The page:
I would answer this by looking at the following TAX information
What is your AGI on your tax return? Line 37 or 38
What is your taxable income on your tax return? Line 43
What is your filing status? Page 1 box 1,2,3,4 or 5
Then look up your filing status and taxable income here
2016 Tax Rate Schedules - Fairmark.com Fairmark.com
For example, you are trying to see if your taxable income is "just above" one of the tax brackets listed for your filing status-
for example if you are married and file a joint return, and have a taxable income of $85,000 you are over the 25% bracket cap of 75,300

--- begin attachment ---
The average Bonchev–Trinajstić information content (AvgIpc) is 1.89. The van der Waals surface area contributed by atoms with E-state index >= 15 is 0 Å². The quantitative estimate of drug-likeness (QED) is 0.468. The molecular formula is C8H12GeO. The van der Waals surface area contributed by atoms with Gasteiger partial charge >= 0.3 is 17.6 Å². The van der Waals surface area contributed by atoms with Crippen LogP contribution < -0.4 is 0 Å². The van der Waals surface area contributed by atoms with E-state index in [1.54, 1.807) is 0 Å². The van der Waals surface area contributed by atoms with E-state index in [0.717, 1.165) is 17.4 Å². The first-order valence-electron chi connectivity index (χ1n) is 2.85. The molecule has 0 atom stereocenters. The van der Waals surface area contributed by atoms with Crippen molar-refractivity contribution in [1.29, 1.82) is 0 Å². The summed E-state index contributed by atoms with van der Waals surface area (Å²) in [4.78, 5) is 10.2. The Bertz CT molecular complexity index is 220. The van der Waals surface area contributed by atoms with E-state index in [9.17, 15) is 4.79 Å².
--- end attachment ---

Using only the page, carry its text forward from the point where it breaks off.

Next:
so in this case use the regular 401k (pre-tax) for at least (85,000-75,300=$9700), then use the Roth on the rest (18,000-9700=$8300).
The challenge with doing this is many:
1) You cannot recharacterize a contribution after the fact (unless someone here knows something I don't)
2) error on the side of pre-tax, so if you expect to be $9700 over, budget to contribute $12000 to pre-tax to be safe
3) This calculation will change EVERY YEAR so you need to tax plan in January for what you will file 15 months later in April. This is not easy with tax code changes (deductions, income, adjustments to taxes, payroll deductions), raises (you hope)
4) Doing this will save you a decent amount in taxes and it should be easy to calculate the benefit looking at tax returns year over year.
5) the match is always pre-tax, so even if you did $18,000 in Roth, the match would be 100% pre-tax